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Managed Care and the Future of Dermatology - Where Are We Going?

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(8) Managed Care and the Future of Dermatology - Where Are We Going?


Irwin M. Freedberg M.D., Walter Wood M.D., and Arthur Huntley M.D.

Dermatology Online Journal, December 1995
Volume 1, Number 2

We live in an era of ever increasing pressure on the specialty of dermatology with declining numbers of referrals and declining reimbursement. Managed care may be bringing the cost of medicine down, but possibly at the expense of dismantling the system of specialty care. The possibility of a decreased need for dermatologists have led some to question the need for continuing to train as many residents and for giving primary care physicians more dermatology training.

Over the years, as an academic dermatologist, I have become increasingly aware of the comments of some of my private practice colleagues about the inappropriateness of training non-dermatologists, those who would then use that information to "compete" with us. I had never been able to resolve this issue to my satisfaction, what role should an academic department have in teaching the specialty to non-dermatologists. When the discussion of the e-mail list group RxDERM-L turned to this topic, I was intrigued and I asked two of the discussants, Walter Wood MD a private practitioner in California, and Irwin Freedberg MD chair of the dermatology Department at NYU to make a few further comments on the subject. Here then are the original letters, followed by my own questions and comments and those of Drs Freedberg and Wood.

from RxDerm-L Discussions

...Managed Care! We are beginning to see MCO's track individual physician prescribing patterns, with the implicit, and I suspect eventually explicit, threat of excluding "expensive prescribers" from the network. Minocin and Accutane are the two drugs which will eventually get me thrown out, I suspect!

Mark Ling, M.D., Ph.D.
Emory University Department of Dermatology

* * * * * That is an example of why I think ethical dermatologists must take a stand against "Managed Care" and capitated payment, and not be intimidated into cheap lower quality medicine. The split is already evident at academic medical centers, where some dermatology professors are seriously considering attempts to teach non-dermatologists to do more dermatology because non-dermatologists are cheaper, just as certain generic drugs are cheaper.

In a capitated world, the incentive will be to have gatekeepers, physician assistants, and nurse practitioners do more. Capitated dermatologists will not want "direct access" to them, and non-dermatologist care will be permitted or even encouraged. Capitated dermatologists will welcome the help to keep the work load down to a reasonable level. As non-physicians develop more skill and confidence, they will start to demand authority to prescribe. Psychiatrists are already having this problem with psychologists in California, and ophthalmologists are having this problem with optometrists. Licensed estheticians are setting up "Acne treatment centers" and they too will want to be able to prescribe more effective treatment than non-prescription glycolic acid. They can take a few pharmacology courses and voila, cheap acne treatment, just follow the "guidelines"--so what if a few people with sebaceous hyperplasia or basal cell nevus syndrome get "acne surgery" and "natural" glycolic acid peels for a few years before they get to a real dermatologist.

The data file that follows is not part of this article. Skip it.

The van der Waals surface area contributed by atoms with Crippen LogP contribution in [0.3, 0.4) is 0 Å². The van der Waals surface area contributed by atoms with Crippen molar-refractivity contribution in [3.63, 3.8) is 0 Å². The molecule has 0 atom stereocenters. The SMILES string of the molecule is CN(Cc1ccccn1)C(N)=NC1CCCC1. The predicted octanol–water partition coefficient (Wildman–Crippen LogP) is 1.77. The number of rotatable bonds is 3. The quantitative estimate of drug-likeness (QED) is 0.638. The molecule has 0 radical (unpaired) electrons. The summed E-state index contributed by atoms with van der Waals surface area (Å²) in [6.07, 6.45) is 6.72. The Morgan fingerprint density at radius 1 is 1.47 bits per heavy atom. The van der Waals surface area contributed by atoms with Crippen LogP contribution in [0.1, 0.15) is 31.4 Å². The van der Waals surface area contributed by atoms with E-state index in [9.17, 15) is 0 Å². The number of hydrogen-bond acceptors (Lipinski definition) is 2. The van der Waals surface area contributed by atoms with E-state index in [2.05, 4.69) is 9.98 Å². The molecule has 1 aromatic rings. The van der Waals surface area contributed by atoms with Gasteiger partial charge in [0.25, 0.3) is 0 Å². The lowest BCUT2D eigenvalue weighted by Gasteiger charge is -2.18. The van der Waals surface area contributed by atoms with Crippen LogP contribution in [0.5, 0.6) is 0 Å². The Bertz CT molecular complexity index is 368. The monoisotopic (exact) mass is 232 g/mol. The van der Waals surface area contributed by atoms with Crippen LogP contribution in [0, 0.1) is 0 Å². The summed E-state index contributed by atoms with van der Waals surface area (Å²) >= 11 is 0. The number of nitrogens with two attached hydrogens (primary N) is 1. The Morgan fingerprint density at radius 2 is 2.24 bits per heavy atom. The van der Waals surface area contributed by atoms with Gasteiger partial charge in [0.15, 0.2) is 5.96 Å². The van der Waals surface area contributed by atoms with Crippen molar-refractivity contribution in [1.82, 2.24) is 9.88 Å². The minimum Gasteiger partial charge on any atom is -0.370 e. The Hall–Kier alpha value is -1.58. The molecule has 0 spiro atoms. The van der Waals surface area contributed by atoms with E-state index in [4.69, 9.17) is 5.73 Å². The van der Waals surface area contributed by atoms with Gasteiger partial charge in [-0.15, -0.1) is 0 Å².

Walter H. Wood, M.D.

* * * * * ... I must tell you that we just can not divide our specialty by finger pointing at the academicians - yes, I do have interest as a Professor of Dermatology at NYU - However, the question of who gets taught and what we teach must be discussed - as it is being discussed - by an Academy committee and we must develop a plan and move forward to protect our patients - it will take work but we must discuss the issue all together.

Irwin M. Freedberg, M.D.

* * * * *

managed care, academia, and private practice

With these comments in mind, I thought some of the issues would bear exploring. I wrote to Drs. Freedberg and Wood asking them to be involved in a dialog on the subject of managed care, academia, and private practice. Here follows the resulting conversation:
Huntley: It looks like the "academic mission" of our department increasingly involves giving dermatology training to primary care physician residents. Is this in conflict with the specialty?

Dr. Wood: I assume you mean training non-dermatologist primary care residents, since most dermatologists in private practice are primary care physicians who are accessed directly. It is managed care that seeks to define the dermatologist as non-primary care by requiring referrals to get to the dermatologist.

Non-dermatologist primary care physicians and even medical students have always been given dermatology training, so this training is not in conflict, unless the training goes too far. I am sure that in medical school there have always been debates about how much of any given field should be taught to non-specialists and how much time should be given to this or that subject. As a medical student I received dermatology training, and as a primary care medical officer in the Navy I received dermatology training. As I learned more, I treated more conditions myself rather than referring. I think non-dermatologist primary care physicians should learn the basics of recognizing common skin disorders, especially malignant melanoma. I think it is fine for non-dermatologists to treat whatever they are competent to treat.